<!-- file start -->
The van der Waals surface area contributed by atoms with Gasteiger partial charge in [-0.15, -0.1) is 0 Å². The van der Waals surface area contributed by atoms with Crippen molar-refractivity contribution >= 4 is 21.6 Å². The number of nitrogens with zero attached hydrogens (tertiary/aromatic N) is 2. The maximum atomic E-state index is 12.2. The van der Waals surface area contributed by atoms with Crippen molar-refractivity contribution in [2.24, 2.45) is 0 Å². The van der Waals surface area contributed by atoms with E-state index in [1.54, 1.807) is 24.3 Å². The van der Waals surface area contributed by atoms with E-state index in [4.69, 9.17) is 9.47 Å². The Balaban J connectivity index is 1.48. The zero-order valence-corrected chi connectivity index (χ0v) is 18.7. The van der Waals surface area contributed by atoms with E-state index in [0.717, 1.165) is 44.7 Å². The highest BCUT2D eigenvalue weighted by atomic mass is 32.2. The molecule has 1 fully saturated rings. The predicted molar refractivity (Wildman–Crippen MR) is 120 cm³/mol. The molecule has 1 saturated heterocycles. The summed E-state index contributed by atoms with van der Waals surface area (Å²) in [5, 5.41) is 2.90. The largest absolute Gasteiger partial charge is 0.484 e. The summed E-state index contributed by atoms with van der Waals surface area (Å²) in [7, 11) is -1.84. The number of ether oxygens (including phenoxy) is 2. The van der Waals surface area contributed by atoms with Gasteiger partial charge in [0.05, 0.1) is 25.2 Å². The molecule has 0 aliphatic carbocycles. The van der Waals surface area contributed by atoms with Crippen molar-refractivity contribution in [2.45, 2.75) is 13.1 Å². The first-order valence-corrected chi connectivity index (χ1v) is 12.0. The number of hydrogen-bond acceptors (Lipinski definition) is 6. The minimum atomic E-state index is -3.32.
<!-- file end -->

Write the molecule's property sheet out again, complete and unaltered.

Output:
The van der Waals surface area contributed by atoms with Gasteiger partial charge in [-0.15, -0.1) is 0 Å². The van der Waals surface area contributed by atoms with Crippen molar-refractivity contribution >= 4 is 21.6 Å². The number of nitrogens with zero attached hydrogens (tertiary/aromatic N) is 2. The maximum atomic E-state index is 12.2. The van der Waals surface area contributed by atoms with Crippen molar-refractivity contribution in [2.24, 2.45) is 0 Å². The van der Waals surface area contributed by atoms with E-state index in [1.54, 1.807) is 24.3 Å². The van der Waals surface area contributed by atoms with E-state index in [4.69, 9.17) is 9.47 Å². The Balaban J connectivity index is 1.48. The zero-order valence-corrected chi connectivity index (χ0v) is 18.7. The van der Waals surface area contributed by atoms with E-state index in [0.717, 1.165) is 44.7 Å². The highest BCUT2D eigenvalue weighted by atomic mass is 32.2. The molecule has 1 fully saturated rings. The predicted molar refractivity (Wildman–Crippen MR) is 120 cm³/mol. The molecule has 1 saturated heterocycles. The summed E-state index contributed by atoms with van der Waals surface area (Å²) in [5, 5.41) is 2.90. The largest absolute Gasteiger partial charge is 0.484 e. The summed E-state index contributed by atoms with van der Waals surface area (Å²) in [7, 11) is -1.84. The number of ether oxygens (including phenoxy) is 2. The van der Waals surface area contributed by atoms with Gasteiger partial charge in [0.05, 0.1) is 25.2 Å². The molecule has 0 aliphatic carbocycles. The van der Waals surface area contributed by atoms with Crippen molar-refractivity contribution in [2.45, 2.75) is 13.1 Å². The first-order valence-corrected chi connectivity index (χ1v) is 12.0. The number of hydrogen-bond acceptors (Lipinski definition) is 6. The minimum atomic E-state index is -3.32.